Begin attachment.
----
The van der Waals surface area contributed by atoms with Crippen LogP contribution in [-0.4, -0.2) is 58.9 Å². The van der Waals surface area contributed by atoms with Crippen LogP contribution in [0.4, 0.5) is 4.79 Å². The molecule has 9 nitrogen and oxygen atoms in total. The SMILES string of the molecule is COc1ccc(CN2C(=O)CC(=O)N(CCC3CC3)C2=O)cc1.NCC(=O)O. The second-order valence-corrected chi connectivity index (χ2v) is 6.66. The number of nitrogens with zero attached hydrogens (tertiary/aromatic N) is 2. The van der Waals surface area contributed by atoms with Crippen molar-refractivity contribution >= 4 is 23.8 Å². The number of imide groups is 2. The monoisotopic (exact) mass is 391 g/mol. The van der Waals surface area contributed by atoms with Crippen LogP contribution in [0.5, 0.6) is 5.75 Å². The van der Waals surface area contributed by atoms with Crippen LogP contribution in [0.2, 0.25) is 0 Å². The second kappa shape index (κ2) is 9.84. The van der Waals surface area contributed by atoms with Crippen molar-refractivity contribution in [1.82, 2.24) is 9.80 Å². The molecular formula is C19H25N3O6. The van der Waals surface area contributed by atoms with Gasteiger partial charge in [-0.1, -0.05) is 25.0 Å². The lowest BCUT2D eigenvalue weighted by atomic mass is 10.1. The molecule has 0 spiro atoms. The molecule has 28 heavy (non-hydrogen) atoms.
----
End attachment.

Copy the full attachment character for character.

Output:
The van der Waals surface area contributed by atoms with Crippen LogP contribution in [-0.4, -0.2) is 58.9 Å². The van der Waals surface area contributed by atoms with Crippen LogP contribution in [0.4, 0.5) is 4.79 Å². The molecule has 9 nitrogen and oxygen atoms in total. The SMILES string of the molecule is COc1ccc(CN2C(=O)CC(=O)N(CCC3CC3)C2=O)cc1.NCC(=O)O. The second-order valence-corrected chi connectivity index (χ2v) is 6.66. The number of nitrogens with zero attached hydrogens (tertiary/aromatic N) is 2. The van der Waals surface area contributed by atoms with Crippen molar-refractivity contribution >= 4 is 23.8 Å². The number of imide groups is 2. The monoisotopic (exact) mass is 391 g/mol. The van der Waals surface area contributed by atoms with Crippen LogP contribution in [0.5, 0.6) is 5.75 Å². The van der Waals surface area contributed by atoms with Crippen LogP contribution in [0.2, 0.25) is 0 Å². The second kappa shape index (κ2) is 9.84. The van der Waals surface area contributed by atoms with Crippen molar-refractivity contribution in [1.82, 2.24) is 9.80 Å². The molecular formula is C19H25N3O6. The van der Waals surface area contributed by atoms with Gasteiger partial charge in [-0.1, -0.05) is 25.0 Å². The lowest BCUT2D eigenvalue weighted by atomic mass is 10.1. The molecule has 0 spiro atoms. The molecule has 28 heavy (non-hydrogen) atoms.